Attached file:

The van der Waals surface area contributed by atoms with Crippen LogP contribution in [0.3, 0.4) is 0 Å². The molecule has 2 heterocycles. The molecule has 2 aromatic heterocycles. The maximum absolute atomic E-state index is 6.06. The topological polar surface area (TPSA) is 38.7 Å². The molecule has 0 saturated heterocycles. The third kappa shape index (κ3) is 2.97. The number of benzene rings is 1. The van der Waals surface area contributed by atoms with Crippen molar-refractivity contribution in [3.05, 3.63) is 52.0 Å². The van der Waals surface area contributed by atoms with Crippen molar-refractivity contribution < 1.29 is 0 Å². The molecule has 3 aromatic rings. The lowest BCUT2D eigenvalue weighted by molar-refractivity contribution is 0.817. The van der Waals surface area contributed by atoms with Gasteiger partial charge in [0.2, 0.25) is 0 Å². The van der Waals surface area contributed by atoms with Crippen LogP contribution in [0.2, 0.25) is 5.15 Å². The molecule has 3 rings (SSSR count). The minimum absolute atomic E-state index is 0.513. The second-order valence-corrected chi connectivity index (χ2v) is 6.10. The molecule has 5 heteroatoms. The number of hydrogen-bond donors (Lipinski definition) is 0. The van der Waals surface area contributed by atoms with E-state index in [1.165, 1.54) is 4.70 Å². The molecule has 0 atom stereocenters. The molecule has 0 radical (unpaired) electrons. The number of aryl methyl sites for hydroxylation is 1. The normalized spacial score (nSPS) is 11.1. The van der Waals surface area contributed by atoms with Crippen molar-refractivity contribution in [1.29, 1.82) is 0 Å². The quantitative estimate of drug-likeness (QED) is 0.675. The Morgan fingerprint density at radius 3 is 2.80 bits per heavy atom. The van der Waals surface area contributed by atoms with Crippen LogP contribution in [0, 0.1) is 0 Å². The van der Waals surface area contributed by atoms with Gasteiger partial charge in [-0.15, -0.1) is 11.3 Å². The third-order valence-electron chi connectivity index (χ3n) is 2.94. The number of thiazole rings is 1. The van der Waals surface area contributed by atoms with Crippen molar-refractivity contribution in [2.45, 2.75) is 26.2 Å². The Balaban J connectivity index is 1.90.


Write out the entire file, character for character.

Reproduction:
The van der Waals surface area contributed by atoms with Crippen LogP contribution in [0.3, 0.4) is 0 Å². The molecule has 2 heterocycles. The molecule has 2 aromatic heterocycles. The maximum absolute atomic E-state index is 6.06. The topological polar surface area (TPSA) is 38.7 Å². The molecule has 0 saturated heterocycles. The third kappa shape index (κ3) is 2.97. The number of benzene rings is 1. The van der Waals surface area contributed by atoms with Crippen molar-refractivity contribution in [3.05, 3.63) is 52.0 Å². The van der Waals surface area contributed by atoms with Crippen molar-refractivity contribution < 1.29 is 0 Å². The molecule has 3 aromatic rings. The lowest BCUT2D eigenvalue weighted by molar-refractivity contribution is 0.817. The van der Waals surface area contributed by atoms with Gasteiger partial charge in [0.2, 0.25) is 0 Å². The van der Waals surface area contributed by atoms with Crippen LogP contribution in [0.2, 0.25) is 5.15 Å². The molecule has 3 rings (SSSR count). The minimum absolute atomic E-state index is 0.513. The second-order valence-corrected chi connectivity index (χ2v) is 6.10. The molecule has 5 heteroatoms. The number of hydrogen-bond donors (Lipinski definition) is 0. The van der Waals surface area contributed by atoms with E-state index in [1.165, 1.54) is 4.70 Å². The molecule has 0 atom stereocenters. The molecule has 0 radical (unpaired) electrons. The number of aryl methyl sites for hydroxylation is 1. The normalized spacial score (nSPS) is 11.1. The van der Waals surface area contributed by atoms with Crippen molar-refractivity contribution in [1.29, 1.82) is 0 Å². The quantitative estimate of drug-likeness (QED) is 0.675. The Morgan fingerprint density at radius 3 is 2.80 bits per heavy atom. The van der Waals surface area contributed by atoms with Crippen LogP contribution in [0, 0.1) is 0 Å². The van der Waals surface area contributed by atoms with Gasteiger partial charge in [-0.15, -0.1) is 11.3 Å². The third-order valence-electron chi connectivity index (χ3n) is 2.94. The number of thiazole rings is 1. The van der Waals surface area contributed by atoms with Crippen molar-refractivity contribution in [2.45, 2.75) is 26.2 Å². The Balaban J connectivity index is 1.90.